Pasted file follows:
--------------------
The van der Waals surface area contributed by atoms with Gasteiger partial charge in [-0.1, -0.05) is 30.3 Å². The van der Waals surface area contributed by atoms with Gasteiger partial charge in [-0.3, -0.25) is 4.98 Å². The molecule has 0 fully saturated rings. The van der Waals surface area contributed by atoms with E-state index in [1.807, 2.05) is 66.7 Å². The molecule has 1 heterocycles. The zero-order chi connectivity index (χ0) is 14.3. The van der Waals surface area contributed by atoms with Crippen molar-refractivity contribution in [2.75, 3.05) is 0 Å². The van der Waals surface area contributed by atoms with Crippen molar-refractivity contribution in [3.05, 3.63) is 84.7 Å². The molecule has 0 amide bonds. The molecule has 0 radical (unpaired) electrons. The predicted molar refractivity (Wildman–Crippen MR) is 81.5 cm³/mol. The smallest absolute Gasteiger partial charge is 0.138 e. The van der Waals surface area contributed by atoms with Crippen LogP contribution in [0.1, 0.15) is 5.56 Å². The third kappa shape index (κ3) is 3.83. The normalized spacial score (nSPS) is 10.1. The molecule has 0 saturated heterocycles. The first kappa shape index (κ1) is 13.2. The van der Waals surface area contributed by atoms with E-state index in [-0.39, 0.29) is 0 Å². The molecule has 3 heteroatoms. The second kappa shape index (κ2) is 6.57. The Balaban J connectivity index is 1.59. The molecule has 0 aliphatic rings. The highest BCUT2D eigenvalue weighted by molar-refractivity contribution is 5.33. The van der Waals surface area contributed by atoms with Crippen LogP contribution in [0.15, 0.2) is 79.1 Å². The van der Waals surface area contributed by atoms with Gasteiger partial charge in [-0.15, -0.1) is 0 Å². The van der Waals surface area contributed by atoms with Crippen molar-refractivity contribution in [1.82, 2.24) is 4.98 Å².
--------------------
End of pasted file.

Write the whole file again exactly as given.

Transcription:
The van der Waals surface area contributed by atoms with Gasteiger partial charge in [-0.1, -0.05) is 30.3 Å². The van der Waals surface area contributed by atoms with Gasteiger partial charge in [-0.3, -0.25) is 4.98 Å². The molecule has 0 fully saturated rings. The van der Waals surface area contributed by atoms with E-state index in [1.807, 2.05) is 66.7 Å². The molecule has 1 heterocycles. The zero-order chi connectivity index (χ0) is 14.3. The van der Waals surface area contributed by atoms with Crippen molar-refractivity contribution in [2.75, 3.05) is 0 Å². The van der Waals surface area contributed by atoms with Crippen molar-refractivity contribution in [3.05, 3.63) is 84.7 Å². The molecule has 0 amide bonds. The molecule has 0 radical (unpaired) electrons. The predicted molar refractivity (Wildman–Crippen MR) is 81.5 cm³/mol. The smallest absolute Gasteiger partial charge is 0.138 e. The van der Waals surface area contributed by atoms with Crippen LogP contribution in [0.1, 0.15) is 5.56 Å². The third kappa shape index (κ3) is 3.83. The normalized spacial score (nSPS) is 10.1. The molecule has 0 saturated heterocycles. The first kappa shape index (κ1) is 13.2. The van der Waals surface area contributed by atoms with E-state index in [-0.39, 0.29) is 0 Å². The molecule has 3 heteroatoms. The second kappa shape index (κ2) is 6.57. The Balaban J connectivity index is 1.59. The molecule has 0 aliphatic rings. The highest BCUT2D eigenvalue weighted by molar-refractivity contribution is 5.33. The van der Waals surface area contributed by atoms with Crippen LogP contribution in [0.15, 0.2) is 79.1 Å². The van der Waals surface area contributed by atoms with Gasteiger partial charge in [-0.15, -0.1) is 0 Å². The van der Waals surface area contributed by atoms with Crippen molar-refractivity contribution in [1.82, 2.24) is 4.98 Å².